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**Reaction Enthalpy Depends on coefficients, direction, and phases**

2 CH4 (g) + 4 O2 (g) 2 CO2 (g) + 4 H2O (l) ΔH = kJ CO2 (g) H2O (l) CH4 (g) O2 (g) ΔH = kJ CH4 (g) O2 (g) CO2 (g) H2O (g) ΔH = -802 kJ

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Reaction Enthalpy

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**Standard Reaction Enthalpy**

Standard State - a compound in its pure state at 1 atm pressure, all solutions are 1 M Temperature can vary but usually K Standard Reaction Enthalpy (ΔHro)- reaction enthalpy when all products and reactants are in the standard state CH4 (g) + 2 O2 (g) CO2 (g) + 2 H2O (l) ΔHo = kJ

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**Enthalpy and Stiochiometry**

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**Application: Enthalpies of Combustion**

Standard Enthalpy of Combustion (ΔHco) -- change in enthalpy for the combustion of one mole substance at standard conditions Combustion is combination with O2 to give CO2 and water Specific Enthalpy -- the enthalpy of combustion per gram enthalpy density -- enthalpy of combustion per liter

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**Enthalpies of Combustion**

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**How Do We Determine Standard Reaction Enthalpies?**

Tabular Data: Hess’s Law Combining appropriate reactions Heat of Formation Bond enthalpies Experimental Calorimetry: constant pressure Calorimetry: constant volume

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Hess’s Law Just a restatement of the first law

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**How Do We Determine Standard Reaction Enthalpies?**

Tabular Data: Hess’s Law Combining appropriate reactions Heat of Formation Bond enthalpies Experimental Calorimetry: constant pressure Calorimetry: constant volume

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**Using Hess’s Law Find ΔHo for C (s) + ½ O2 (g) CO (g)**

C (s) + O2 (g) CO2 (g) ΔHo = kJ 2 CO (g) + O2 (g) 2 CO2 (g) ΔHo = kJ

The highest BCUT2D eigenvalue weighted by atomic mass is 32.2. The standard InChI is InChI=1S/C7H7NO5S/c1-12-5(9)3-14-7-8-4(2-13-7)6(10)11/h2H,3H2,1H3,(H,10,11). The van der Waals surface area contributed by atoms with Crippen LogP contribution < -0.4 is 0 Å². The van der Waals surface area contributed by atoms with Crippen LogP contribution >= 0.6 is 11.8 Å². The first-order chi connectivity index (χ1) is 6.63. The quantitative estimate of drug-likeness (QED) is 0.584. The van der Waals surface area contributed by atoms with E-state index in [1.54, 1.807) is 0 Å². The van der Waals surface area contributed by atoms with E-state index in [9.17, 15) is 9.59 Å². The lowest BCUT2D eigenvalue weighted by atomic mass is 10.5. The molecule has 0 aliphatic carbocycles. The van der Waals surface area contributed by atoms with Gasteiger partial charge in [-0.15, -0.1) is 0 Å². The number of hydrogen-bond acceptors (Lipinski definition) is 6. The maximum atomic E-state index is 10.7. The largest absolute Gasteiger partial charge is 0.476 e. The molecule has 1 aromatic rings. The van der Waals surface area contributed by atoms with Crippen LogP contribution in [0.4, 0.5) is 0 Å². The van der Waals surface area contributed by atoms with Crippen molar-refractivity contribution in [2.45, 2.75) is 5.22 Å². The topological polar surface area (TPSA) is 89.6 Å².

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**How Do We Determine Standard Reaction Enthalpies?**

Tabular Data: Hess’s Law Combining appropriate reactions Heat of Formation Bond enthalpies Experimental Calorimetry: constant pressure Calorimetry: constant volume

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**Standard Enthalpies of Formation**

The standard enthalpy of formation is the enthalpy change when one mole of a substance in its standard state is formed from the elements in their standard states. Hof Write an equation for the standard heat of formation of carbon dioxide C(s) O2 (g) CO2 (g) Hof (CO2) Write an equation for DHof of CH3OH Write an equation for DHof of N2 (g) and explain why its value is zero.

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**Standard Enthalpies of Formation**

DHof can be compiled in table form

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**Application of Heat of Formation**

Hess’s Law Without the limitations of combining limited number of reactions Common starting point: elements

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**Calculating Heat of Reaction**

CH4 (g) + 2 O2 (g) CO2 (g) + 2 H2O (l) ΔHor = ΣHof (products) - ΣHof (reactants)

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**How Do We Determine Standard Reaction Enthalpies?**

Tabular Data: Hess’s Law Combining appropriate reactions Heat of Formation Bond enthalpies Experimental Calorimetry: constant pressure Calorimetry: constant volume

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**Using Bond Enthalpies Most versatile Least exact**

Must be able to draw Lewis Dot structures

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**Bond Enthalpies Bond Dissociation Energies Hess’s Law**

Positive values Hess’s Law In principle, “free atoms” formed DHrxn = SBDE(broken) – SBDE(formed)

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Bond Enthalpies Calculate the heat of reaction for the combustion of formamide (CH3NO). Equation Lewis Dot Calculate

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**How Do We Determine Standard Reaction Enthalpies?**